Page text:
Ultimately, whatever your viewing preferences, the most important media reactions to President Donald Trump's multiple public statements about the white supremacist violence in Charlottesville, VA., last week are the ones airing on Fox News, for the simple reason that the president himself might actually see them. And on Wednesday morning, one of the president's favorite shows, Fox & Friends, played host to a truly remarkable sight: Fox News host Abby Huntsman equivocating about Charlottesville while one of her guests, Dr. Wendy Osefo, was in tears.
Huntsman started the segment simply enough, describing the controversy over Charlottesville and Confederate statues and memorials as a "hot-button issue" before asking Osefo what she thought. Osefo, who is black, responded with evident emotion about the "hatred" and "white supremacy" witnessed in the last several days:
The takedown of the Confederate soldier's monument in my home state of Durham, North Carolina, it's beyond a monument. This is about hatred, this is about white supremacy. And to have Heather Heyer killed on U.S. soil by Nazis, Deandre Harris beaten and bludgeoned by Nazis, this is not talking points here, this is not partisanship, this is human life. And as a mother, to hear the president of these United States not sit here and condemn what has happened, as a black woman, of two black boys, my heart bleeds.
Huntsman then addressed her other guest, a black GOP pundit named Gianno Caldwell, asking him a decidedly leading question predicated on the idea that "there are good people on both sides" of the Confederate monument debate ― in essence, the same basic tact Trump took in his fiercely criticized press conference on Tuesday.
"You know, I come today with a very heavy heart," Caldwell responded. "Last night I couldn't sleep at all, because President Trump, our president, has literally betrayed the conscience of our country." His voice began to tremble as he continued, evidently overcome with emotion. "The very moral fabric in which we've made progress when it comes to race relations in America, he's failed us," Caldwell continued. "And it's very unfortunate that our president would say things like he did in that press conference yesterday, when he says 'well, there's good people on the side of the Nazis. They weren't all Nazis, they weren't all white supremacists.'"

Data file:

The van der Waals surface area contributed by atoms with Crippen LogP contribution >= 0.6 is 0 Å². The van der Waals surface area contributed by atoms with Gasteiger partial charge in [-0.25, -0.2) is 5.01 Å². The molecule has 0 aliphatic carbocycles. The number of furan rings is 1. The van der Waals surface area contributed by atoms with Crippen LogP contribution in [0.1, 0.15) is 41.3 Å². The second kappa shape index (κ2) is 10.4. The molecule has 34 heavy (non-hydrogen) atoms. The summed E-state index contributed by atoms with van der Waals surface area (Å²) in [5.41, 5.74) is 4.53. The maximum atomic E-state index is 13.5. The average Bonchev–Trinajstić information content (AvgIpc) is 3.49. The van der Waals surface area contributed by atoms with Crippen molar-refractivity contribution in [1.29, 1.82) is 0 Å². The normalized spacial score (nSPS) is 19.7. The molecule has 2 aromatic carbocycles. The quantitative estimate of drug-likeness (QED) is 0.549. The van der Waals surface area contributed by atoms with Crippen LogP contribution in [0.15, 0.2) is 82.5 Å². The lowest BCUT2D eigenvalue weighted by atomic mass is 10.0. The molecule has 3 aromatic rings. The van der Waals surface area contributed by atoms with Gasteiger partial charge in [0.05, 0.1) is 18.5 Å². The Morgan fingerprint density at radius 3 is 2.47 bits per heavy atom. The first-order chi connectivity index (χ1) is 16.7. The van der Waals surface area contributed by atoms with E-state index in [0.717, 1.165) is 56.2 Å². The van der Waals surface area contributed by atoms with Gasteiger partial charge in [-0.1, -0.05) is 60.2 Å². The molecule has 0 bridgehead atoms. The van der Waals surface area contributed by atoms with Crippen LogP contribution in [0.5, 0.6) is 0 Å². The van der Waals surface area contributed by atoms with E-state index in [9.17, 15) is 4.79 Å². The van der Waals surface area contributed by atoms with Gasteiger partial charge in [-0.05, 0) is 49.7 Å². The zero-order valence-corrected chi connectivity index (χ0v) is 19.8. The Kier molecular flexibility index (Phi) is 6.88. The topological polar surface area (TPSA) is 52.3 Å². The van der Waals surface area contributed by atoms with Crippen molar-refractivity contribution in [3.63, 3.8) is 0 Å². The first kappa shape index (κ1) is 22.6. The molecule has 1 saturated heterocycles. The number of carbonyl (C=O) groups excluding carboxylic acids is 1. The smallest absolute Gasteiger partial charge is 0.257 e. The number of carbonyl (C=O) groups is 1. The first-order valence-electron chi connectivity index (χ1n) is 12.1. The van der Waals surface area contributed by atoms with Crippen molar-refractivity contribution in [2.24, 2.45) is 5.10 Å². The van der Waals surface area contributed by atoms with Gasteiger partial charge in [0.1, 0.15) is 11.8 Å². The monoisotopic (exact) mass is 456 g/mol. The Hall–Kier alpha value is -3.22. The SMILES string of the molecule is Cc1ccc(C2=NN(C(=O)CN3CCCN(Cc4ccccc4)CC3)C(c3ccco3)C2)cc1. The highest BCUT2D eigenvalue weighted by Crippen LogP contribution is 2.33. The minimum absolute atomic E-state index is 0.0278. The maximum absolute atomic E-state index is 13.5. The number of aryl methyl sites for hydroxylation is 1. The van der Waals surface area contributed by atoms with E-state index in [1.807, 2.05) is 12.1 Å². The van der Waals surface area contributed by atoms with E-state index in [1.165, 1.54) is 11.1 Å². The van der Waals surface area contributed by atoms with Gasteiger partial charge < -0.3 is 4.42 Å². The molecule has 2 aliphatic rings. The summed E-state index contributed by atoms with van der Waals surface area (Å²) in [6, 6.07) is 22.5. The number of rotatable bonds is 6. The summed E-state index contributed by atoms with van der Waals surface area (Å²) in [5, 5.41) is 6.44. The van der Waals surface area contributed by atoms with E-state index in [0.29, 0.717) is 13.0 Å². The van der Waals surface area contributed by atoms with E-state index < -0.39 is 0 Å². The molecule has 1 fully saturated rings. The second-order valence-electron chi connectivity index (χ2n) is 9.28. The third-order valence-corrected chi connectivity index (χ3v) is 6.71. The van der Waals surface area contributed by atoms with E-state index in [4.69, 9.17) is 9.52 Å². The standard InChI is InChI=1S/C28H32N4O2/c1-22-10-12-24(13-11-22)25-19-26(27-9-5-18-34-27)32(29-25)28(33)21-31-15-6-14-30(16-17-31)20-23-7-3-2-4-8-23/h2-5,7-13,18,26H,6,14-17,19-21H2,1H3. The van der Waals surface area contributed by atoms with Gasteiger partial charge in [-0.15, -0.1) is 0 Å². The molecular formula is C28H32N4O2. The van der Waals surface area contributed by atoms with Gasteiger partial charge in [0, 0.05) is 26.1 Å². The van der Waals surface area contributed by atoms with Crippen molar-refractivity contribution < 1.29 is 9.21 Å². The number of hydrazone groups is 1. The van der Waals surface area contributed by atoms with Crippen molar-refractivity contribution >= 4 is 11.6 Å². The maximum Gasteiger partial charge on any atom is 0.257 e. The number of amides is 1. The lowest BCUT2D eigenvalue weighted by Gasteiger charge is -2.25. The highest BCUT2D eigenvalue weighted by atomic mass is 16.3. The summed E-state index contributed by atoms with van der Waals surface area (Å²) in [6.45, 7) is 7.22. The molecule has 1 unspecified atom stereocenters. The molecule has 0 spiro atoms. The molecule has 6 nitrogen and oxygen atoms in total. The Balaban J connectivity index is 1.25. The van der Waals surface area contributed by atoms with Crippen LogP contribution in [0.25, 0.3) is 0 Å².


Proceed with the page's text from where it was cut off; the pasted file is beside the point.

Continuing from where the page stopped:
Well Mr. President, good people don't pal around with Nazis and white supremacists. Maybe they don't consider themselves white supremacists and Nazis, but certainly they hold those views. This has become very troubling, and for anyone to come on any network and defend what President Trump said in his press conference yesterday is completely lost, and the potential to be morally bankrupt.
Huntsman interrupted when Caldwell said the words "morally bankrupt," saying "no." Caldwell's voice began to crack as he continued, while Osefo wiped her eyes.
"I am sorry, no, I believe that, and I'm being very honest. As someone who's been talking about these issues for a very long time, I'm sorry that this is where we are right now, and I hope that the president learns a lesson from his press conference yesterday. It's disturbing."
Huntsman then interjected, saying that "these are very sensitive topics," and that both of her guests had "every right" to come on-air and be "emotional" and "real." She plainly did not, however, like the direction of their takes, trying to redirect the conversation to the topic of Confederate statues.
Both Caldwell and Osefo flashed some looks of exasperation as Huntsman asked them whether removing the monuments was a "slippery slope."
In short, if you've got the time and the inclination, you should give the full video a look — Twitter users sure have, and many were outraged by Huntsman. It's one of the more uncomfortable and compelling examples of a cable news host ― in this case a conservative one ― coming up staggeringly tone-deaf in the face of a hugely emotional and moral story.